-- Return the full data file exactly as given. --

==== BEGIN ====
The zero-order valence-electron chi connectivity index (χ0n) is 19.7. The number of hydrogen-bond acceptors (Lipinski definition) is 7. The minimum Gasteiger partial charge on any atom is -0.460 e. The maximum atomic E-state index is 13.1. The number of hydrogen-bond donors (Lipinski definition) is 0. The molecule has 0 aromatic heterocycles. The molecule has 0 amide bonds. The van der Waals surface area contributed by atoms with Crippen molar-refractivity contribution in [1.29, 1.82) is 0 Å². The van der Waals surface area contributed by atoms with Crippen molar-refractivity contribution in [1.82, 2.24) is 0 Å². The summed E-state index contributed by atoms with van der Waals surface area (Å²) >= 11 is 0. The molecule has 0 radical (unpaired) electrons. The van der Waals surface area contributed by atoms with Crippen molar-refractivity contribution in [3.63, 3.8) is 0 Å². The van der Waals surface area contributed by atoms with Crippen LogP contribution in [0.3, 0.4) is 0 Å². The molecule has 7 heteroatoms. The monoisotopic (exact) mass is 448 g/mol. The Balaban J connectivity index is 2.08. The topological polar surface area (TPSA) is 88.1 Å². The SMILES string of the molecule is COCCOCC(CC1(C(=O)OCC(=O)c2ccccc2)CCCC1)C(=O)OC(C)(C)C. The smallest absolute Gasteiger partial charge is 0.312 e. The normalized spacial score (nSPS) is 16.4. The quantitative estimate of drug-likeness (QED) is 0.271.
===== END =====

The zero-order valence-electron chi connectivity index (χ0n) is 19.7. The number of hydrogen-bond acceptors (Lipinski definition) is 7. The minimum Gasteiger partial charge on any atom is -0.460 e. The maximum atomic E-state index is 13.1. The number of hydrogen-bond donors (Lipinski definition) is 0. The molecule has 0 aromatic heterocycles. The molecule has 0 amide bonds. The van der Waals surface area contributed by atoms with Crippen molar-refractivity contribution in [1.29, 1.82) is 0 Å². The van der Waals surface area contributed by atoms with Crippen molar-refractivity contribution in [1.82, 2.24) is 0 Å². The summed E-state index contributed by atoms with van der Waals surface area (Å²) >= 11 is 0. The molecule has 0 radical (unpaired) electrons. The van der Waals surface area contributed by atoms with Crippen molar-refractivity contribution in [3.63, 3.8) is 0 Å². The van der Waals surface area contributed by atoms with Crippen LogP contribution in [0.3, 0.4) is 0 Å². The molecule has 7 heteroatoms. The monoisotopic (exact) mass is 448 g/mol. The Balaban J connectivity index is 2.08. The topological polar surface area (TPSA) is 88.1 Å². The SMILES string of the molecule is COCCOCC(CC1(C(=O)OCC(=O)c2ccccc2)CCCC1)C(=O)OC(C)(C)C. The smallest absolute Gasteiger partial charge is 0.312 e. The normalized spacial score (nSPS) is 16.4. The quantitative estimate of drug-likeness (QED) is 0.271.